phases of development. For this reason,
the industry may see an increase in single-stage incubation.
and abroad in a safe and ef;cient manner.
So, even though challenges do exist, the
outlook is for a pro;table, safe and ef;cient
poultry industry. ■
Bird health through immune
modulation, coccidiosis control
The ;nal speakers in the symposium
dedicated time to other important support
areas, including bird health through immune modulation, coccidiosis control and
Lillehoj focused on the future of using immune modulation. The concept is
to provide birds with nutritional ingredients that interact with immune cells to
initiate a defense response. By improving immune response, the bird will be
able to have better health and respond
to its genetic predisposition through
good nutrition and management. In this
regard, current research is focusing on
the use of probiotics and prebiotics,
bacteriophages, essential oils and herbs,
and bioactive phytochemicals.
The recent withdrawal from the market
of 3-Nitro (Roxarsone) as a coccidiosis
control by P;zer was a response to consumer concerns about using an arsenic
compound in poultry feed. This loss will
drive future studies for coccidiosis control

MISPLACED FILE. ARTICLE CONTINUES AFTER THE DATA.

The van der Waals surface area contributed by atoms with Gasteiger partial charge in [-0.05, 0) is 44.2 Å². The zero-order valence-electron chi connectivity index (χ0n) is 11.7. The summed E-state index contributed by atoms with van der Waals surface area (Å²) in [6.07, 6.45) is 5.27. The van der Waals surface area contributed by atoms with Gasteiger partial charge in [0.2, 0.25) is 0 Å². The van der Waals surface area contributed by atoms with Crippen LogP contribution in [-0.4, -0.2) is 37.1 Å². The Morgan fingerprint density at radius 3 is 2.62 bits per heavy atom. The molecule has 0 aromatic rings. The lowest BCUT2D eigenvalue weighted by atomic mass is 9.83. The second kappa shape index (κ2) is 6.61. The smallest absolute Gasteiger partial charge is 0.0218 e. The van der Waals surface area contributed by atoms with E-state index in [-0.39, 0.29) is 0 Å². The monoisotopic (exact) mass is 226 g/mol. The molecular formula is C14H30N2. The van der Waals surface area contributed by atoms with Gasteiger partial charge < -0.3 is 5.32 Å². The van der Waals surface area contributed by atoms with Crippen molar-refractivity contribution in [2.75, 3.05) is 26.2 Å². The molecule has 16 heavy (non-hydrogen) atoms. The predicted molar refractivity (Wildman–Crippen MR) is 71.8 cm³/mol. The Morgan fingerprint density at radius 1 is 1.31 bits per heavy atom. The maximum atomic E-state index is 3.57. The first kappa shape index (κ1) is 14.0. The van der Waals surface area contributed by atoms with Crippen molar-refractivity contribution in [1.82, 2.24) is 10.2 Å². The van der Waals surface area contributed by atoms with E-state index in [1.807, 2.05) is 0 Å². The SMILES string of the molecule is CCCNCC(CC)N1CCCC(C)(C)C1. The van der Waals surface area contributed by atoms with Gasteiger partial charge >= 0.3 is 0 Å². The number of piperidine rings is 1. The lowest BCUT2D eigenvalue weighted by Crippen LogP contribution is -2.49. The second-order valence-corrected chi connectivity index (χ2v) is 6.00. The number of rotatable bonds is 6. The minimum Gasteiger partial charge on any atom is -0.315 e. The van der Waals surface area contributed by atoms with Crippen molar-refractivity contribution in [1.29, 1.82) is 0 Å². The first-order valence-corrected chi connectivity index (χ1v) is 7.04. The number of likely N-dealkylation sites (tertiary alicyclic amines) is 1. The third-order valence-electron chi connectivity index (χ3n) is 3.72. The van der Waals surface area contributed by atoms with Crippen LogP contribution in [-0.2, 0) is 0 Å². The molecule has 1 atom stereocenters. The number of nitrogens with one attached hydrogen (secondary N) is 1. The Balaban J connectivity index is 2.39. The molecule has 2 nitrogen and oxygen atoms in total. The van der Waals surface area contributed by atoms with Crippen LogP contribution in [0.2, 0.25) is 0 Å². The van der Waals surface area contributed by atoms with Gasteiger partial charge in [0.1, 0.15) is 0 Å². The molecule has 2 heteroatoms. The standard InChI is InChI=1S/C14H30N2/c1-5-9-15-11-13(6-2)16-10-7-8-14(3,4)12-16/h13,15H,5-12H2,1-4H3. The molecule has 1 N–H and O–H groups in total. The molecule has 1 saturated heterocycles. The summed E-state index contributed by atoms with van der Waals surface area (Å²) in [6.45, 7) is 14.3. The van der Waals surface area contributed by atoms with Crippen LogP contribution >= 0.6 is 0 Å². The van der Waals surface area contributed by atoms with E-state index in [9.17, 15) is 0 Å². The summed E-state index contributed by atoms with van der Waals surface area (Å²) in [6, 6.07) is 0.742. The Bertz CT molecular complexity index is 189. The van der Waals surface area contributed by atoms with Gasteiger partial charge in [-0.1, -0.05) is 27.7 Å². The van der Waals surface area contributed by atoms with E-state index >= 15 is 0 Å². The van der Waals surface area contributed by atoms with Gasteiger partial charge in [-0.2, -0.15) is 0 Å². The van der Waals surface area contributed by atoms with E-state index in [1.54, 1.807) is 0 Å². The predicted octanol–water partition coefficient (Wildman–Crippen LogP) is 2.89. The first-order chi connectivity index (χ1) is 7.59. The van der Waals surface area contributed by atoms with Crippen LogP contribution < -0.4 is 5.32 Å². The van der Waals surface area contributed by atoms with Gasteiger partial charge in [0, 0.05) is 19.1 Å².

in the poultry industry.
Coccidiosis control is a $90 million industry in the USA and a $3 billion industry
worldwide. According to Mathis, there can
be greater than 700 trillion oocytes in a
40-ft. by 400-ft. house at one time. With
those numbers in mind, we can see how
the industry’s future will be focused on
continued coccidiosis control.
Dunham also indicated that ingredient
additives will have to be the future of the
poultry industry to control health. Even
though some of these replacements will
not be as good as 3-Nitro and antibiotics,
the response to consumer groups is clear
and research to de;ne replacements will be
important to the future of the industry.
that the poultry industry has been very
successful in all aspects discussed above.
The industry is now able to produce a
2. 5 kg male broiler at 35 days of age, a
20 kg turkey at 20 weeks of age and 335
eggs in 365 days.
All of this success has allowed the
industry to feed the population of the U.S.
C.Z. Alvarado, Ph.D., is associate professor,
poultry and egg, quality and safety at Texas
Feeding the world efficiently
Even with all the limitations and
concerns, it is important to remember